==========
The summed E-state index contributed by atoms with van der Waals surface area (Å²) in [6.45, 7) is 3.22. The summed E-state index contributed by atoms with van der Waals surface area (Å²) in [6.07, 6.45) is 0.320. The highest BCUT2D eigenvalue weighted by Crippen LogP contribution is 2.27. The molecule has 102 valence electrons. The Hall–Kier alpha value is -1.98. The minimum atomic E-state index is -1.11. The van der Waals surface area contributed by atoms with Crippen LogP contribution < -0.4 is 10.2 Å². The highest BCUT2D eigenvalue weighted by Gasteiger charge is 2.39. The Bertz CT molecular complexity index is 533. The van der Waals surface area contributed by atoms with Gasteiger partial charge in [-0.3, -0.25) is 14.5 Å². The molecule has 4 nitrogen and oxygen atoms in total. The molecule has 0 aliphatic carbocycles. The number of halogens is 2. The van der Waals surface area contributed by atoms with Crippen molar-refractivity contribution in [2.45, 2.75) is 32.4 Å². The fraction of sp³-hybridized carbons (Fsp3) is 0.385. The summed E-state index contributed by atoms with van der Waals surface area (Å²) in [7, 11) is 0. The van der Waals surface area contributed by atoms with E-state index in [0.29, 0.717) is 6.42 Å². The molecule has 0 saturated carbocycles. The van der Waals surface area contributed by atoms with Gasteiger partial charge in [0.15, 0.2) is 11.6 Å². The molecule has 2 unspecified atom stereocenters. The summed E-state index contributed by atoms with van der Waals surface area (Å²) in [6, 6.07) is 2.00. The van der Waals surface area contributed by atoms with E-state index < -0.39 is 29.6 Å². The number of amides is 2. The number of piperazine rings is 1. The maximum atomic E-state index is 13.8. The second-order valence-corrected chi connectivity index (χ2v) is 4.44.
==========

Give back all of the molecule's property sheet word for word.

The summed E-state index contributed by atoms with van der Waals surface area (Å²) in [6.45, 7) is 3.22. The summed E-state index contributed by atoms with van der Waals surface area (Å²) in [6.07, 6.45) is 0.320. The highest BCUT2D eigenvalue weighted by Crippen LogP contribution is 2.27. The molecule has 102 valence electrons. The Hall–Kier alpha value is -1.98. The minimum atomic E-state index is -1.11. The van der Waals surface area contributed by atoms with Crippen LogP contribution < -0.4 is 10.2 Å². The highest BCUT2D eigenvalue weighted by Gasteiger charge is 2.39. The Bertz CT molecular complexity index is 533. The van der Waals surface area contributed by atoms with Gasteiger partial charge in [-0.3, -0.25) is 14.5 Å². The molecule has 4 nitrogen and oxygen atoms in total. The molecule has 0 aliphatic carbocycles. The number of halogens is 2. The van der Waals surface area contributed by atoms with Crippen molar-refractivity contribution in [2.45, 2.75) is 32.4 Å². The fraction of sp³-hybridized carbons (Fsp3) is 0.385. The summed E-state index contributed by atoms with van der Waals surface area (Å²) in [7, 11) is 0. The van der Waals surface area contributed by atoms with E-state index in [0.29, 0.717) is 6.42 Å². The molecule has 0 saturated carbocycles. The van der Waals surface area contributed by atoms with Gasteiger partial charge in [0.15, 0.2) is 11.6 Å². The molecule has 2 unspecified atom stereocenters. The summed E-state index contributed by atoms with van der Waals surface area (Å²) in [6, 6.07) is 2.00. The van der Waals surface area contributed by atoms with E-state index < -0.39 is 29.6 Å². The number of amides is 2. The number of piperazine rings is 1. The maximum atomic E-state index is 13.8. The second-order valence-corrected chi connectivity index (χ2v) is 4.44.